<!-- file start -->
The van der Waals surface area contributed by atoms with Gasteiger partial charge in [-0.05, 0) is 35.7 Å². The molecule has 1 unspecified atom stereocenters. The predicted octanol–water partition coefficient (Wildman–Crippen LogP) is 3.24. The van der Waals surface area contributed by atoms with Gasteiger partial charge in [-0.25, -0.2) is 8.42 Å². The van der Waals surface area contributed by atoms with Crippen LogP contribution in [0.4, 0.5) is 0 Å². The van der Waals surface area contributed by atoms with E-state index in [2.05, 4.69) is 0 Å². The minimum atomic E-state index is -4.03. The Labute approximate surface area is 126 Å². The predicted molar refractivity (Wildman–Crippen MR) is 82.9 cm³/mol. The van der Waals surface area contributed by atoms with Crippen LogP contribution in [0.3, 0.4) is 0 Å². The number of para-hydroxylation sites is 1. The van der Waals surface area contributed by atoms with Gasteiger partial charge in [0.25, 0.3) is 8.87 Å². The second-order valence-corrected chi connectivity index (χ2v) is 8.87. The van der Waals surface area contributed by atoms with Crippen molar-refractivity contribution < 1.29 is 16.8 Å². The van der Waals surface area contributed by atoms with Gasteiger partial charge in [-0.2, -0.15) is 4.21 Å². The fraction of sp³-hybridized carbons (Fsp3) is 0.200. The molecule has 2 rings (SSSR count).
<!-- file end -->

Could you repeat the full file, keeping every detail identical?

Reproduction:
The van der Waals surface area contributed by atoms with Gasteiger partial charge in [-0.05, 0) is 35.7 Å². The molecule has 1 unspecified atom stereocenters. The predicted octanol–water partition coefficient (Wildman–Crippen LogP) is 3.24. The van der Waals surface area contributed by atoms with Gasteiger partial charge in [-0.25, -0.2) is 8.42 Å². The van der Waals surface area contributed by atoms with Crippen LogP contribution in [0.4, 0.5) is 0 Å². The van der Waals surface area contributed by atoms with E-state index in [2.05, 4.69) is 0 Å². The minimum atomic E-state index is -4.03. The Labute approximate surface area is 126 Å². The predicted molar refractivity (Wildman–Crippen MR) is 82.9 cm³/mol. The van der Waals surface area contributed by atoms with Crippen LogP contribution in [0.3, 0.4) is 0 Å². The number of para-hydroxylation sites is 1. The van der Waals surface area contributed by atoms with Gasteiger partial charge in [0.25, 0.3) is 8.87 Å². The second-order valence-corrected chi connectivity index (χ2v) is 8.87. The van der Waals surface area contributed by atoms with Crippen molar-refractivity contribution < 1.29 is 16.8 Å². The van der Waals surface area contributed by atoms with Gasteiger partial charge in [-0.2, -0.15) is 4.21 Å². The fraction of sp³-hybridized carbons (Fsp3) is 0.200. The molecule has 2 rings (SSSR count).